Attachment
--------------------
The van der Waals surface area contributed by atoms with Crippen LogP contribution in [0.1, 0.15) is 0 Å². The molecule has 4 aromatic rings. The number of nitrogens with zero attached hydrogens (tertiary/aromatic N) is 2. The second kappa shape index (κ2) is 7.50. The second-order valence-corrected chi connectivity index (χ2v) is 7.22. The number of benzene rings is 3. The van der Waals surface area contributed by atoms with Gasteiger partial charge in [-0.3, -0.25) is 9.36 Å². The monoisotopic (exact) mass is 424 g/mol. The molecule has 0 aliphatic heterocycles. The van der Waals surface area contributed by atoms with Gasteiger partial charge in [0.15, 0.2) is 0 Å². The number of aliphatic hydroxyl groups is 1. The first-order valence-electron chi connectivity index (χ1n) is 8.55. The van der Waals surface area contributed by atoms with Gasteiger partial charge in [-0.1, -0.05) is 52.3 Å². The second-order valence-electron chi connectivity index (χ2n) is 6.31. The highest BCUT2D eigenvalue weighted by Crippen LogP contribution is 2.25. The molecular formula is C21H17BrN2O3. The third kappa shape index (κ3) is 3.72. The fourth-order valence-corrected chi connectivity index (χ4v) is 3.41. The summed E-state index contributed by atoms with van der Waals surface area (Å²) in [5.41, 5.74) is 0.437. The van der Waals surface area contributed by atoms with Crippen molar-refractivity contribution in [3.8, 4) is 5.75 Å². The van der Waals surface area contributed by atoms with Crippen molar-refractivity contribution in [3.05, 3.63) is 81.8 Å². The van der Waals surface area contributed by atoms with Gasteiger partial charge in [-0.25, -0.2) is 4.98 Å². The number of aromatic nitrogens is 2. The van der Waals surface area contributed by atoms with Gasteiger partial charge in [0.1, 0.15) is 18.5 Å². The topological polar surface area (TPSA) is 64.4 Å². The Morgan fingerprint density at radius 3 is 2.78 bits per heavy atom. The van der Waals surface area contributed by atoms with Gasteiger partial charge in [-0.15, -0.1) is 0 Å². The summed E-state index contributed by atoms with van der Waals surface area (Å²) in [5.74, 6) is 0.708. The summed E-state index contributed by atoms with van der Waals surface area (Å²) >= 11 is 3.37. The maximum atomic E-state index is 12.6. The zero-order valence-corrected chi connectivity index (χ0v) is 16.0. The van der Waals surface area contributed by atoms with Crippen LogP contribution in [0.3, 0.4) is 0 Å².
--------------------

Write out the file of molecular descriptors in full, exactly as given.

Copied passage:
The van der Waals surface area contributed by atoms with Crippen LogP contribution in [0.1, 0.15) is 0 Å². The molecule has 4 aromatic rings. The number of nitrogens with zero attached hydrogens (tertiary/aromatic N) is 2. The second kappa shape index (κ2) is 7.50. The second-order valence-corrected chi connectivity index (χ2v) is 7.22. The number of benzene rings is 3. The van der Waals surface area contributed by atoms with Gasteiger partial charge in [-0.3, -0.25) is 9.36 Å². The monoisotopic (exact) mass is 424 g/mol. The molecule has 0 aliphatic heterocycles. The van der Waals surface area contributed by atoms with Gasteiger partial charge in [0.15, 0.2) is 0 Å². The number of aliphatic hydroxyl groups is 1. The first-order valence-electron chi connectivity index (χ1n) is 8.55. The van der Waals surface area contributed by atoms with Gasteiger partial charge in [-0.1, -0.05) is 52.3 Å². The second-order valence-electron chi connectivity index (χ2n) is 6.31. The highest BCUT2D eigenvalue weighted by Crippen LogP contribution is 2.25. The molecular formula is C21H17BrN2O3. The third kappa shape index (κ3) is 3.72. The fourth-order valence-corrected chi connectivity index (χ4v) is 3.41. The summed E-state index contributed by atoms with van der Waals surface area (Å²) in [5.41, 5.74) is 0.437. The van der Waals surface area contributed by atoms with Crippen molar-refractivity contribution in [3.8, 4) is 5.75 Å². The van der Waals surface area contributed by atoms with Crippen molar-refractivity contribution in [3.05, 3.63) is 81.8 Å². The van der Waals surface area contributed by atoms with Gasteiger partial charge in [-0.25, -0.2) is 4.98 Å². The number of aromatic nitrogens is 2. The van der Waals surface area contributed by atoms with Gasteiger partial charge in [0.1, 0.15) is 18.5 Å². The topological polar surface area (TPSA) is 64.4 Å². The Morgan fingerprint density at radius 3 is 2.78 bits per heavy atom. The van der Waals surface area contributed by atoms with Gasteiger partial charge in [-0.15, -0.1) is 0 Å². The summed E-state index contributed by atoms with van der Waals surface area (Å²) in [5.74, 6) is 0.708. The summed E-state index contributed by atoms with van der Waals surface area (Å²) >= 11 is 3.37. The maximum atomic E-state index is 12.6. The zero-order valence-corrected chi connectivity index (χ0v) is 16.0. The van der Waals surface area contributed by atoms with Crippen LogP contribution in [0.3, 0.4) is 0 Å².